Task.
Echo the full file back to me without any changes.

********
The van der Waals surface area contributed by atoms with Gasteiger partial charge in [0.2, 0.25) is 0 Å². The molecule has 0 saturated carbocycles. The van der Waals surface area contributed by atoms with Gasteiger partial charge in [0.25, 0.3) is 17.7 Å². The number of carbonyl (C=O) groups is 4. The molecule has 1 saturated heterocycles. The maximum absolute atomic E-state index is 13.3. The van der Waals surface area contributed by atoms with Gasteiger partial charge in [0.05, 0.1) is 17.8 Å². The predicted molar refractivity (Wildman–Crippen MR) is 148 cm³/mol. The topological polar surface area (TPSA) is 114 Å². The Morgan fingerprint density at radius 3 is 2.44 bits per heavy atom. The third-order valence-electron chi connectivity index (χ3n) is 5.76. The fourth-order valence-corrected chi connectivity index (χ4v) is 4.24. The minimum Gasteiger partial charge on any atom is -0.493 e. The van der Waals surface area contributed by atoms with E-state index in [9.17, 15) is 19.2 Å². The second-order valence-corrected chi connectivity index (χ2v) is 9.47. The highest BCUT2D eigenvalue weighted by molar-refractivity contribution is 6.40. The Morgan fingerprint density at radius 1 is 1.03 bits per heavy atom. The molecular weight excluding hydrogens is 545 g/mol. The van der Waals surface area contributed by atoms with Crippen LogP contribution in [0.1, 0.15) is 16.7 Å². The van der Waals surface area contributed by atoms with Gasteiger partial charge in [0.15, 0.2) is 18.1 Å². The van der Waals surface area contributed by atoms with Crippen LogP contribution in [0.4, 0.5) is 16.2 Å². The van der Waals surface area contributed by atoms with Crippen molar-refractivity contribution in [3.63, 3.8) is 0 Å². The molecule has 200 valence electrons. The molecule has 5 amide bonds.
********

The van der Waals surface area contributed by atoms with Gasteiger partial charge in [0.2, 0.25) is 0 Å². The molecule has 0 saturated carbocycles. The van der Waals surface area contributed by atoms with Gasteiger partial charge in [0.25, 0.3) is 17.7 Å². The number of carbonyl (C=O) groups is 4. The molecule has 1 saturated heterocycles. The maximum absolute atomic E-state index is 13.3. The van der Waals surface area contributed by atoms with Gasteiger partial charge in [0.05, 0.1) is 17.8 Å². The predicted molar refractivity (Wildman–Crippen MR) is 148 cm³/mol. The topological polar surface area (TPSA) is 114 Å². The Morgan fingerprint density at radius 3 is 2.44 bits per heavy atom. The third-order valence-electron chi connectivity index (χ3n) is 5.76. The fourth-order valence-corrected chi connectivity index (χ4v) is 4.24. The minimum Gasteiger partial charge on any atom is -0.493 e. The van der Waals surface area contributed by atoms with E-state index in [9.17, 15) is 19.2 Å². The second-order valence-corrected chi connectivity index (χ2v) is 9.47. The highest BCUT2D eigenvalue weighted by molar-refractivity contribution is 6.40. The Morgan fingerprint density at radius 1 is 1.03 bits per heavy atom. The molecular weight excluding hydrogens is 545 g/mol. The van der Waals surface area contributed by atoms with Crippen LogP contribution in [0.1, 0.15) is 16.7 Å². The van der Waals surface area contributed by atoms with Gasteiger partial charge in [0.15, 0.2) is 18.1 Å². The van der Waals surface area contributed by atoms with Crippen LogP contribution in [0.4, 0.5) is 16.2 Å². The van der Waals surface area contributed by atoms with Crippen molar-refractivity contribution in [3.63, 3.8) is 0 Å². The molecule has 200 valence electrons. The molecule has 5 amide bonds.